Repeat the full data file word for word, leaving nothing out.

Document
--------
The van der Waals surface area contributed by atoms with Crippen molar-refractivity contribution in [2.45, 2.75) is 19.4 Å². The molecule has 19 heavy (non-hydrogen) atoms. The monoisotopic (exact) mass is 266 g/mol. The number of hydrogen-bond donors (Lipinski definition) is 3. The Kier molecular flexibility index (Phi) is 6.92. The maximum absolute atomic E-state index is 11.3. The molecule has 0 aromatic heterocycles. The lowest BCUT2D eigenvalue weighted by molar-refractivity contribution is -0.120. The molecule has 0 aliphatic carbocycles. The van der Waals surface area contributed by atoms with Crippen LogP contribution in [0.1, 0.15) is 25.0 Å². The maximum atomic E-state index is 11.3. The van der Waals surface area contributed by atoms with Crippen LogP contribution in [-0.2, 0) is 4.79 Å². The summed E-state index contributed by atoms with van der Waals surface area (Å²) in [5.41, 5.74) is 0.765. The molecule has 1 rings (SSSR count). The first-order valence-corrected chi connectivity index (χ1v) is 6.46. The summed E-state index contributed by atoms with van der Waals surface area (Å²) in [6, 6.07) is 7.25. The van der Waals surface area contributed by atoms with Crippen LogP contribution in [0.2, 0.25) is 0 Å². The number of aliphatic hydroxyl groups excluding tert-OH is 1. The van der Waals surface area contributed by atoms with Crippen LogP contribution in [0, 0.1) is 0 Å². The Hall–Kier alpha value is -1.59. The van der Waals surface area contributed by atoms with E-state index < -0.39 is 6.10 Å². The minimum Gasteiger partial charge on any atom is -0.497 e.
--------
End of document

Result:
The van der Waals surface area contributed by atoms with Crippen molar-refractivity contribution in [2.45, 2.75) is 19.4 Å². The molecule has 19 heavy (non-hydrogen) atoms. The monoisotopic (exact) mass is 266 g/mol. The number of hydrogen-bond donors (Lipinski definition) is 3. The Kier molecular flexibility index (Phi) is 6.92. The maximum absolute atomic E-state index is 11.3. The molecule has 0 aromatic heterocycles. The lowest BCUT2D eigenvalue weighted by molar-refractivity contribution is -0.120. The molecule has 0 aliphatic carbocycles. The van der Waals surface area contributed by atoms with Crippen LogP contribution in [0.1, 0.15) is 25.0 Å². The maximum atomic E-state index is 11.3. The van der Waals surface area contributed by atoms with Crippen LogP contribution in [-0.2, 0) is 4.79 Å². The summed E-state index contributed by atoms with van der Waals surface area (Å²) in [5.41, 5.74) is 0.765. The molecule has 1 rings (SSSR count). The first-order valence-corrected chi connectivity index (χ1v) is 6.46. The summed E-state index contributed by atoms with van der Waals surface area (Å²) in [6, 6.07) is 7.25. The van der Waals surface area contributed by atoms with Crippen LogP contribution in [0.2, 0.25) is 0 Å². The number of aliphatic hydroxyl groups excluding tert-OH is 1. The van der Waals surface area contributed by atoms with Crippen LogP contribution in [0, 0.1) is 0 Å². The Hall–Kier alpha value is -1.59. The van der Waals surface area contributed by atoms with E-state index < -0.39 is 6.10 Å². The minimum Gasteiger partial charge on any atom is -0.497 e.